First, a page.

Commitments AT&T Inc made to build out fixed high-speed Internet services to gain regulatory approval for its $48.5 billion purchase of DirecTV will give it the edge over U.S. rival Verizon Communications Inc in the roll-out of the next generation of cellular technology, AT&T's strategy chief said on Monday.

So-called 5G wireless networks are expected to offer 1,000-fold gains in capacity over existing networks, giving the potential to connect at least 100 billion devices with download speeds that can reach 10 gigabits per second (Gb/s).

AT&T completed its acquisition of DirecTV last July. As part of the deal, regulators required AT&T to commit to building out high-speed Internet to more than 12 million customer locations and expanding broadband access in rural areas.

AT&T bet on DirecTV's satellite TV business aiming to beef up its bundles of cellular, broadband, TV and fixed-line phone services.

AT&T has said it will begin testing 5G technology in labs before fixed 5G trials at residences and businesses. As opposed to wireless mobile service, "fixed" refers to wireless services delivered to fixed locations and devices in homes and offices.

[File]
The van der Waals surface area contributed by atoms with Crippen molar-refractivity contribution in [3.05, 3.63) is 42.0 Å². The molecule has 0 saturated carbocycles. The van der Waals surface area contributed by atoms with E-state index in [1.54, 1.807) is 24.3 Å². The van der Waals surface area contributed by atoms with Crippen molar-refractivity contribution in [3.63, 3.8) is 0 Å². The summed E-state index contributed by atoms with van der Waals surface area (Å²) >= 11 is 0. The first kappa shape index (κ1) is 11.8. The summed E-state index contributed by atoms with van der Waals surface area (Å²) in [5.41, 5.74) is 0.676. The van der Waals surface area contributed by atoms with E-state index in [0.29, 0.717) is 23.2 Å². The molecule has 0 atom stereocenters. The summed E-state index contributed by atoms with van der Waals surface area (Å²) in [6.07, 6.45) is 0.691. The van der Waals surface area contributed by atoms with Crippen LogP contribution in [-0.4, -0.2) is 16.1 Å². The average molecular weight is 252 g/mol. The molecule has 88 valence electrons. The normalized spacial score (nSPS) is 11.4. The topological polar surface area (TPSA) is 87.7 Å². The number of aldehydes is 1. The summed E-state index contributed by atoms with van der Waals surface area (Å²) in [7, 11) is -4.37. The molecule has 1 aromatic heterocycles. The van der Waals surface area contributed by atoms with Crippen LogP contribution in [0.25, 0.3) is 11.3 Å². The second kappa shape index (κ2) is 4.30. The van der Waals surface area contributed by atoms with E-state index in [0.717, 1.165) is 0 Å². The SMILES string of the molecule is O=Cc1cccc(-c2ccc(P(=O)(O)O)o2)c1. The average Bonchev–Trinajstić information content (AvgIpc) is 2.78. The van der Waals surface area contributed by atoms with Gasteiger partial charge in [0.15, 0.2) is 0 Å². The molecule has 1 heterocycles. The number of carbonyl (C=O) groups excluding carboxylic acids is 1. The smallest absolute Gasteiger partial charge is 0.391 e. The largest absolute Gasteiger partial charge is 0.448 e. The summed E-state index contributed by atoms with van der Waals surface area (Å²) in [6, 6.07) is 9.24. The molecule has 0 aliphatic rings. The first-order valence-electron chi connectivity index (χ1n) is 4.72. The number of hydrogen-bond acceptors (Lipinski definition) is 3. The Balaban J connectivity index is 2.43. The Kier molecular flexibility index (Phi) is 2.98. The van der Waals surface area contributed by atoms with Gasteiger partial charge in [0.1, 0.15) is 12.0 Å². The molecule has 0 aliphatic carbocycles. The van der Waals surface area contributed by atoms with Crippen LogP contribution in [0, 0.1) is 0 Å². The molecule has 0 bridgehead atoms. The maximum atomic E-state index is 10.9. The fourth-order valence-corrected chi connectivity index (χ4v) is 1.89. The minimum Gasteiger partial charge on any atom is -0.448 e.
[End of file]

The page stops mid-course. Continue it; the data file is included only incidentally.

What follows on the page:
Its 5G trials could help AT&T fulfil its commitment to bring broadband to more U.S. locations.

"That early use case in fixed is actually very interesting" because of AT&T's DirecTV merger commitments, AT&T Chief Strategy Officer John Donovan said in an interview at Mobile World Congress in Barcelona. "We are in a better position because we have a fixed line proposition, which is becoming much more interesting now with 5G."

Verizon spokesman Jim Gerace said: "AT&T has followed us in every turn of technology - wireless and wired - and they will again with 5G."

The global telecom industry will release official standards for 5G in 2018 but some players have begun planning test runs. 

AT&T said this month it planned to have trials of 5G technology by the end of this year, while Verizon said late last year it would kick off trials in 2016.

Donovan also said AT&T would continue to oppose a proposal approved by the U.S. Federal Communications Commission to let consumers swap pricey cable boxes for cheaper devices and apps.

The FCC has opened up a discussion on the plan for the coming months.

"We will continue to be very vocal in our opposition," Donovan said, adding AT&T would plead for a software-oriented solution.

(Additional reporting by Malathi Nayak in New York; Editing by David Evans and Matthew Lewis)